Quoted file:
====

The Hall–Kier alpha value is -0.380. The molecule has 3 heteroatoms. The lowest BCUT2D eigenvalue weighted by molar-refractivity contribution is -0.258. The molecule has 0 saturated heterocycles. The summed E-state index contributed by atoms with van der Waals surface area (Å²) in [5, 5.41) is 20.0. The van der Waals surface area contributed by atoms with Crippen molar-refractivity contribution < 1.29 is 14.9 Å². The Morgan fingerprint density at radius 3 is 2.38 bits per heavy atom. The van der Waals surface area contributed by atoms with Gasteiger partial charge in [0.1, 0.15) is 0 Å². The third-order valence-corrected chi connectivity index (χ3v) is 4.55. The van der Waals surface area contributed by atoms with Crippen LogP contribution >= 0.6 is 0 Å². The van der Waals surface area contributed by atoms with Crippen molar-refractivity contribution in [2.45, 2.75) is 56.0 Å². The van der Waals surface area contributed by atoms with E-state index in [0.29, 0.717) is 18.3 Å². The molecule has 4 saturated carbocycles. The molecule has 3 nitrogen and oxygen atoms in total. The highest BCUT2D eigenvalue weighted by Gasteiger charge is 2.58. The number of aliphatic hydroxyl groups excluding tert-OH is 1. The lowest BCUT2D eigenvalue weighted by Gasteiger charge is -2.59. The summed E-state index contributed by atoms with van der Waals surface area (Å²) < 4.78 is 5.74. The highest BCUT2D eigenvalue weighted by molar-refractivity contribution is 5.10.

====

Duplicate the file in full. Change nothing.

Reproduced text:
The Hall–Kier alpha value is -0.380. The molecule has 3 heteroatoms. The lowest BCUT2D eigenvalue weighted by molar-refractivity contribution is -0.258. The molecule has 0 saturated heterocycles. The summed E-state index contributed by atoms with van der Waals surface area (Å²) in [5, 5.41) is 20.0. The van der Waals surface area contributed by atoms with Crippen molar-refractivity contribution < 1.29 is 14.9 Å². The Morgan fingerprint density at radius 3 is 2.38 bits per heavy atom. The van der Waals surface area contributed by atoms with Gasteiger partial charge in [0.1, 0.15) is 0 Å². The third-order valence-corrected chi connectivity index (χ3v) is 4.55. The van der Waals surface area contributed by atoms with Crippen LogP contribution >= 0.6 is 0 Å². The van der Waals surface area contributed by atoms with Crippen molar-refractivity contribution in [2.45, 2.75) is 56.0 Å². The van der Waals surface area contributed by atoms with E-state index in [0.29, 0.717) is 18.3 Å². The molecule has 4 saturated carbocycles. The molecule has 3 nitrogen and oxygen atoms in total. The highest BCUT2D eigenvalue weighted by Gasteiger charge is 2.58. The number of aliphatic hydroxyl groups excluding tert-OH is 1. The lowest BCUT2D eigenvalue weighted by Gasteiger charge is -2.59. The summed E-state index contributed by atoms with van der Waals surface area (Å²) < 4.78 is 5.74. The highest BCUT2D eigenvalue weighted by molar-refractivity contribution is 5.10.